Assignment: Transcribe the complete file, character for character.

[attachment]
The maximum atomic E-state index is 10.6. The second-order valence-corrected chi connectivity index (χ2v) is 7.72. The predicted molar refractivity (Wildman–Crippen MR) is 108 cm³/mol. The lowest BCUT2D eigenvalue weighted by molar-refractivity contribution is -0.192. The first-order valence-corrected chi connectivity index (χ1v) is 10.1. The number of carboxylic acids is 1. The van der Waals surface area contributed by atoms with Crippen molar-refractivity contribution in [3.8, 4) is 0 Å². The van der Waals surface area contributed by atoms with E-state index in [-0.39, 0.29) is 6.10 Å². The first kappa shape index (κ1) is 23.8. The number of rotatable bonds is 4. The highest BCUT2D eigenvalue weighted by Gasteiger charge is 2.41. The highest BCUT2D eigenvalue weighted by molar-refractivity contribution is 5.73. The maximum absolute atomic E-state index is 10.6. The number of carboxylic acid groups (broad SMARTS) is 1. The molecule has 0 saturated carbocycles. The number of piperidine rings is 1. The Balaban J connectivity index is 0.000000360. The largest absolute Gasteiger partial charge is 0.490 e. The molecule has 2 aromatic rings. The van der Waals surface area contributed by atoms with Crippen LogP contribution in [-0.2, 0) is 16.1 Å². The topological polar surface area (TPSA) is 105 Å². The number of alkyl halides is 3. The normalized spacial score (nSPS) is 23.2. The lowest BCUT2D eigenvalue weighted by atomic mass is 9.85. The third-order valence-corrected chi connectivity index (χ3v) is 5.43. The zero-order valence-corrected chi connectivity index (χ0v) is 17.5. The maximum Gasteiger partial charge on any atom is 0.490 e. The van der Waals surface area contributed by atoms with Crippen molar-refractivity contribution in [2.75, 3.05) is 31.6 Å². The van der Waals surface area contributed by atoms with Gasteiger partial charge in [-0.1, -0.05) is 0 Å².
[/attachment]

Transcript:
The maximum atomic E-state index is 10.6. The second-order valence-corrected chi connectivity index (χ2v) is 7.72. The predicted molar refractivity (Wildman–Crippen MR) is 108 cm³/mol. The lowest BCUT2D eigenvalue weighted by molar-refractivity contribution is -0.192. The first-order valence-corrected chi connectivity index (χ1v) is 10.1. The number of carboxylic acids is 1. The van der Waals surface area contributed by atoms with Crippen molar-refractivity contribution in [3.8, 4) is 0 Å². The van der Waals surface area contributed by atoms with E-state index in [-0.39, 0.29) is 6.10 Å². The first kappa shape index (κ1) is 23.8. The number of rotatable bonds is 4. The highest BCUT2D eigenvalue weighted by Gasteiger charge is 2.41. The highest BCUT2D eigenvalue weighted by molar-refractivity contribution is 5.73. The maximum absolute atomic E-state index is 10.6. The number of carboxylic acid groups (broad SMARTS) is 1. The molecule has 0 saturated carbocycles. The number of piperidine rings is 1. The Balaban J connectivity index is 0.000000360. The largest absolute Gasteiger partial charge is 0.490 e. The molecule has 2 aromatic rings. The van der Waals surface area contributed by atoms with Crippen LogP contribution in [-0.2, 0) is 16.1 Å². The topological polar surface area (TPSA) is 105 Å². The number of alkyl halides is 3. The normalized spacial score (nSPS) is 23.2. The lowest BCUT2D eigenvalue weighted by atomic mass is 9.85. The third-order valence-corrected chi connectivity index (χ3v) is 5.43. The zero-order valence-corrected chi connectivity index (χ0v) is 17.5. The maximum Gasteiger partial charge on any atom is 0.490 e. The van der Waals surface area contributed by atoms with Crippen molar-refractivity contribution in [2.75, 3.05) is 31.6 Å². The van der Waals surface area contributed by atoms with Gasteiger partial charge in [-0.1, -0.05) is 0 Å².